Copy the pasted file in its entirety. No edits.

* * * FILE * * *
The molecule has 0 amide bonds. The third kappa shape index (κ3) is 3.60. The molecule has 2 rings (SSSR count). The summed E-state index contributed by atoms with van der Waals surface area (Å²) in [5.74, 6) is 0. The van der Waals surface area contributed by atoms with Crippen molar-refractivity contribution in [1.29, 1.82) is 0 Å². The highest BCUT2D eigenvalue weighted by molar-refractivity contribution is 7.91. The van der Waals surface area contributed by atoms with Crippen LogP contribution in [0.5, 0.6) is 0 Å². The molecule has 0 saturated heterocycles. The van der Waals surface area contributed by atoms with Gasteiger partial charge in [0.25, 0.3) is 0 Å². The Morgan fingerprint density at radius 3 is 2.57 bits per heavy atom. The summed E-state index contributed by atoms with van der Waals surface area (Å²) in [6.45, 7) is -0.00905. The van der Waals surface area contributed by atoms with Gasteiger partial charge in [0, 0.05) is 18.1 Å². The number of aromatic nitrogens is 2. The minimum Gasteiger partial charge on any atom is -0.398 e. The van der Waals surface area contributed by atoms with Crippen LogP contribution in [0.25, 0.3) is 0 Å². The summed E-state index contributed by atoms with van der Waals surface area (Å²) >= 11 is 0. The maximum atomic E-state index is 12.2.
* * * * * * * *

The molecule has 0 amide bonds. The third kappa shape index (κ3) is 3.60. The molecule has 2 rings (SSSR count). The summed E-state index contributed by atoms with van der Waals surface area (Å²) in [5.74, 6) is 0. The van der Waals surface area contributed by atoms with Crippen molar-refractivity contribution in [1.29, 1.82) is 0 Å². The highest BCUT2D eigenvalue weighted by molar-refractivity contribution is 7.91. The van der Waals surface area contributed by atoms with Crippen LogP contribution in [0.5, 0.6) is 0 Å². The molecule has 0 saturated heterocycles. The van der Waals surface area contributed by atoms with Gasteiger partial charge in [0.25, 0.3) is 0 Å². The Morgan fingerprint density at radius 3 is 2.57 bits per heavy atom. The summed E-state index contributed by atoms with van der Waals surface area (Å²) in [6.45, 7) is -0.00905. The van der Waals surface area contributed by atoms with Gasteiger partial charge in [0, 0.05) is 18.1 Å². The number of aromatic nitrogens is 2. The minimum Gasteiger partial charge on any atom is -0.398 e. The van der Waals surface area contributed by atoms with Crippen LogP contribution in [0.25, 0.3) is 0 Å². The summed E-state index contributed by atoms with van der Waals surface area (Å²) >= 11 is 0. The maximum atomic E-state index is 12.2.